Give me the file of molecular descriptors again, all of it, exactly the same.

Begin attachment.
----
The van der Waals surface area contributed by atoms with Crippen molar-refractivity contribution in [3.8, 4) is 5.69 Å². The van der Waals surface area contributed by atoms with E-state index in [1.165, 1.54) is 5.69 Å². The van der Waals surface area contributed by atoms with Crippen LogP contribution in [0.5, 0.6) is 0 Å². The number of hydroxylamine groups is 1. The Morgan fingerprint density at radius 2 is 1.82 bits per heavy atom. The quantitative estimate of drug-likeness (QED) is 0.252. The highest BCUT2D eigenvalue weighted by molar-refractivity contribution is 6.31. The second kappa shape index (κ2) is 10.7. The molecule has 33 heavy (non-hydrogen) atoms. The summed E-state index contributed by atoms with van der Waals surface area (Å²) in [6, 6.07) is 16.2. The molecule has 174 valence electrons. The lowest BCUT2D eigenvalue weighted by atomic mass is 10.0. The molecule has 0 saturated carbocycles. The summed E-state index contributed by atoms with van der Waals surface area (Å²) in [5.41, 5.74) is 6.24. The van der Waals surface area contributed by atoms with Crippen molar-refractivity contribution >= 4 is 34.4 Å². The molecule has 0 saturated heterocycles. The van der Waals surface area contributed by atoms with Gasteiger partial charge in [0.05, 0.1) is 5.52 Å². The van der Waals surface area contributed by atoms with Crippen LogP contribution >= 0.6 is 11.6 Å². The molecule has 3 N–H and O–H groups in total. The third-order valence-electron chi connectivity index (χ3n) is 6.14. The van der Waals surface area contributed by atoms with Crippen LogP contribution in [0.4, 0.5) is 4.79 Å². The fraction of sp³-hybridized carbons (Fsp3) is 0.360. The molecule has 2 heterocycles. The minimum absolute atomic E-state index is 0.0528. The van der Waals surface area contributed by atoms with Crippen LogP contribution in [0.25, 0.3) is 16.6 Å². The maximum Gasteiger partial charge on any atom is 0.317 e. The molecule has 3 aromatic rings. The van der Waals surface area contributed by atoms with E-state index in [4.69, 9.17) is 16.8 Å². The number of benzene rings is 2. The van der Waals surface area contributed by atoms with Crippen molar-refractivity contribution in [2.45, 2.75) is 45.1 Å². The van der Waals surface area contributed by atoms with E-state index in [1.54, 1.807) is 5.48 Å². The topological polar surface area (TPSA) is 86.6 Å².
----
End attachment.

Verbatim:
The van der Waals surface area contributed by atoms with Crippen molar-refractivity contribution in [3.8, 4) is 5.69 Å². The van der Waals surface area contributed by atoms with E-state index in [1.165, 1.54) is 5.69 Å². The van der Waals surface area contributed by atoms with Crippen LogP contribution in [0.5, 0.6) is 0 Å². The number of hydroxylamine groups is 1. The Morgan fingerprint density at radius 2 is 1.82 bits per heavy atom. The quantitative estimate of drug-likeness (QED) is 0.252. The highest BCUT2D eigenvalue weighted by molar-refractivity contribution is 6.31. The second kappa shape index (κ2) is 10.7. The molecule has 33 heavy (non-hydrogen) atoms. The summed E-state index contributed by atoms with van der Waals surface area (Å²) in [6, 6.07) is 16.2. The molecule has 174 valence electrons. The lowest BCUT2D eigenvalue weighted by atomic mass is 10.0. The molecule has 0 saturated carbocycles. The summed E-state index contributed by atoms with van der Waals surface area (Å²) in [5.41, 5.74) is 6.24. The van der Waals surface area contributed by atoms with Crippen molar-refractivity contribution >= 4 is 34.4 Å². The molecule has 0 saturated heterocycles. The van der Waals surface area contributed by atoms with Gasteiger partial charge in [0.05, 0.1) is 5.52 Å². The van der Waals surface area contributed by atoms with Crippen LogP contribution >= 0.6 is 11.6 Å². The molecule has 3 N–H and O–H groups in total. The third-order valence-electron chi connectivity index (χ3n) is 6.14. The van der Waals surface area contributed by atoms with Crippen LogP contribution in [0.4, 0.5) is 4.79 Å². The fraction of sp³-hybridized carbons (Fsp3) is 0.360. The molecule has 2 heterocycles. The minimum absolute atomic E-state index is 0.0528. The van der Waals surface area contributed by atoms with Crippen LogP contribution in [0.25, 0.3) is 16.6 Å². The maximum Gasteiger partial charge on any atom is 0.317 e. The molecule has 3 aromatic rings. The van der Waals surface area contributed by atoms with E-state index in [4.69, 9.17) is 16.8 Å². The number of benzene rings is 2. The van der Waals surface area contributed by atoms with Crippen molar-refractivity contribution in [2.45, 2.75) is 45.1 Å². The van der Waals surface area contributed by atoms with E-state index in [1.54, 1.807) is 5.48 Å². The topological polar surface area (TPSA) is 86.6 Å².